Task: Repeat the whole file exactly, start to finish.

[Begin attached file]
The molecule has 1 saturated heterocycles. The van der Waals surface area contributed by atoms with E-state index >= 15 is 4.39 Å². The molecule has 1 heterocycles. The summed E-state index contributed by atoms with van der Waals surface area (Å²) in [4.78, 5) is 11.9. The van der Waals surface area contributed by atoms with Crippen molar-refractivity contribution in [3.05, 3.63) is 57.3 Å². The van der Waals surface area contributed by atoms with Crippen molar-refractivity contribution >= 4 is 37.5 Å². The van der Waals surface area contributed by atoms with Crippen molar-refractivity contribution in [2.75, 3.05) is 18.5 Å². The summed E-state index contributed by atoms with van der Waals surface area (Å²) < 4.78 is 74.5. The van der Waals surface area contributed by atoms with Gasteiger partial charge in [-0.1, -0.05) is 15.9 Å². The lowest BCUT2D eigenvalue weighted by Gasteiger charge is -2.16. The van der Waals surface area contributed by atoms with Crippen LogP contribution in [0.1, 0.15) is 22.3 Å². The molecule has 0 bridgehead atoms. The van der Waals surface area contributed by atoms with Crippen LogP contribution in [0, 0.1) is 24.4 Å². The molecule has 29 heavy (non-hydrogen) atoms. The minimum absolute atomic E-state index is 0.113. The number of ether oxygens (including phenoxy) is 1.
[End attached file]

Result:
The molecule has 1 saturated heterocycles. The van der Waals surface area contributed by atoms with E-state index >= 15 is 4.39 Å². The molecule has 1 heterocycles. The summed E-state index contributed by atoms with van der Waals surface area (Å²) in [4.78, 5) is 11.9. The van der Waals surface area contributed by atoms with Crippen molar-refractivity contribution in [3.05, 3.63) is 57.3 Å². The van der Waals surface area contributed by atoms with Crippen molar-refractivity contribution >= 4 is 37.5 Å². The van der Waals surface area contributed by atoms with Crippen molar-refractivity contribution in [2.75, 3.05) is 18.5 Å². The summed E-state index contributed by atoms with van der Waals surface area (Å²) < 4.78 is 74.5. The van der Waals surface area contributed by atoms with Gasteiger partial charge in [-0.1, -0.05) is 15.9 Å². The lowest BCUT2D eigenvalue weighted by Gasteiger charge is -2.16. The van der Waals surface area contributed by atoms with Crippen LogP contribution in [0.1, 0.15) is 22.3 Å². The molecule has 0 bridgehead atoms. The van der Waals surface area contributed by atoms with Crippen LogP contribution in [0, 0.1) is 24.4 Å². The molecule has 29 heavy (non-hydrogen) atoms. The minimum absolute atomic E-state index is 0.113. The number of ether oxygens (including phenoxy) is 1.